Once a herald of dark progressive/power metal, over the years Evergrey have gradually morphed their sound into a highly developed form of modern metal, rich as much in melody as in heart-breaking melancholia. Nevertheless, the band’s prog metal heritage is still lurking there somewhere in the Swedes’ musical brains, and it helps them sidestep the cardinal sin of many modern melodic metal albums: an excess of emphasis on vocal melodies at the expense of musical substance. Evergrey combine the big, soaring melodies and simple song structures of the genre with a satisfying barrage of muscular riffs, sophisticated arrangements, and virtuoso leads and solos, which allow the music to be much more than mere background for the vocals. In a handful of tracks, the riffs and arrangements get really exciting, like the intricate guitar lines of “The Great Unwashed”, or the brilliant solo duels between Englund, Danhage and Zander on the title-track.

    The high dosage of solos is probably one of the most striking and engaging aspects of this record. In nearly all songs, Englund and Danhage take turns to provide beautifully melodic and suitably virtuoso guitar leads, with Rikard Zander interjecting a few trailblazing keyboard solos in a couple of tracks too. It’s a nice touch that wasn’t perhaps so much prominent in Escape of the Phoenix and that brings me back to the “classic” ol’ metal sound of yesteryears. For the rest, most of the spotlights are on Englund’s beautiful and emotive vocal performance. The man has one of the most distinctive and instantly recognizable voices in metal: gravelly and powerful, yet warm, passionate and full of yearning. He is a spectacular singer, who can transform each melody into a heart-rending masterpiece.

    The album contains several strong tracks, fuelled by inspired songwriting and excellent melodies. In fact, I am prepared to go out on a limb and say that some of the songs included here are among the best Evergrey have written throughout their whole career. The title-track is a muscular tour de force that takes heads on the listener with one of the heaviest episodes of the record, before softening into a beautiful middle-8 that paves the way for a fantastic trio of solos by Englund, Danhage and Zander. “The Great Unwashed” features a great, proggy riff and a strong chorus, while “Blindfolded” is a dark and brooding piece that creates a stark contrast with the serene, semi-acoustic album closer, “Wildfires”. You may have noticed that most of the songs I mentioned so far appear in the album’s second half. The first half also contains some good tracks (good luck in getting the chorus of “Call out the Dark” out of your head), but is somewhat weaker and less explosive than the second-half. Tracks like “Save Me”, “Midwinter Calls” and “Ominous” are in all respects decent and pleasant, but they sound a tad too generic and fail to stand out as much as other songs here. The same goes for “Reawakening” and “Heartless”, two tracks that veer dangerously close to the filler status.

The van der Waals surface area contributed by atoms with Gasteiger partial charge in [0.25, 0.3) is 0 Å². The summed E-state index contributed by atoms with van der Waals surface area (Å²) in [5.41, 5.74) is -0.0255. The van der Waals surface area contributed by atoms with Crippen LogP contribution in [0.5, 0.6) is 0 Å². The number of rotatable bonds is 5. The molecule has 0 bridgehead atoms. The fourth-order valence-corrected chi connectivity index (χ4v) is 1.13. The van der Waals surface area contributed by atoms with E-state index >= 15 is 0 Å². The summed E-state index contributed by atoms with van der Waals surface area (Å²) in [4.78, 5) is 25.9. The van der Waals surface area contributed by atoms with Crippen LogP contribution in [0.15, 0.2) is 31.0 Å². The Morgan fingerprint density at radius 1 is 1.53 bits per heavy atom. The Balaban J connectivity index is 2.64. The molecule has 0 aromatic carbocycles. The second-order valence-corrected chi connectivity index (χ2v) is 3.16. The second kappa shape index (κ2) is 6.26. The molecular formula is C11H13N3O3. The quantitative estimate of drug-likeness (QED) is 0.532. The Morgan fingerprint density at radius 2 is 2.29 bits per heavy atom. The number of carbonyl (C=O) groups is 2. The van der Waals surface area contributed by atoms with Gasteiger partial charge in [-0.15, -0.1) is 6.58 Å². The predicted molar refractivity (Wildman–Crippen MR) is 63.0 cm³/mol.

This alternation between first-rate and second-rate songs is a frustrating feature of many recent Evergrey’s albums, and this one is no exception. Fortunately, the scale here is definitely tipped in favour of the better tracks, which is why I think A Heartless Portrait is a stronger album than its predecessor. However, looking at the bigger picture and putting the album in the context of Evergrey’s discography, I must say that A Heartless Portrait does not add much to the previous 3 or 4 releases by the band. This is Evergrey doing what they do best, without changing much their sound or taking any risks. When the music is as good as this, it’s hard to complain. Nevertheless, I am left slightly underwhelmed by this album, because I always look forward to being challenged by the music I listen to, especially when it comes from one of my favourite bands that I have been following for over 20 years now.

    Ultimately, I suspect that how much you will like this record probably depends on how much you are bothered by listening to slight variations of the same musical formula album after album. If that is something that bothers you a great deal, subtract 5 points to my rating. If that does not concern you, add a full 10 points. Regardless of the final score, A Heartless Portrait remains a top quality product from one of the most talented bands out there. In a market oversaturated with thousands of mediocre new releases, this cannot be but a highly recommended listen.

    [Edited from original written for The Metal Observer]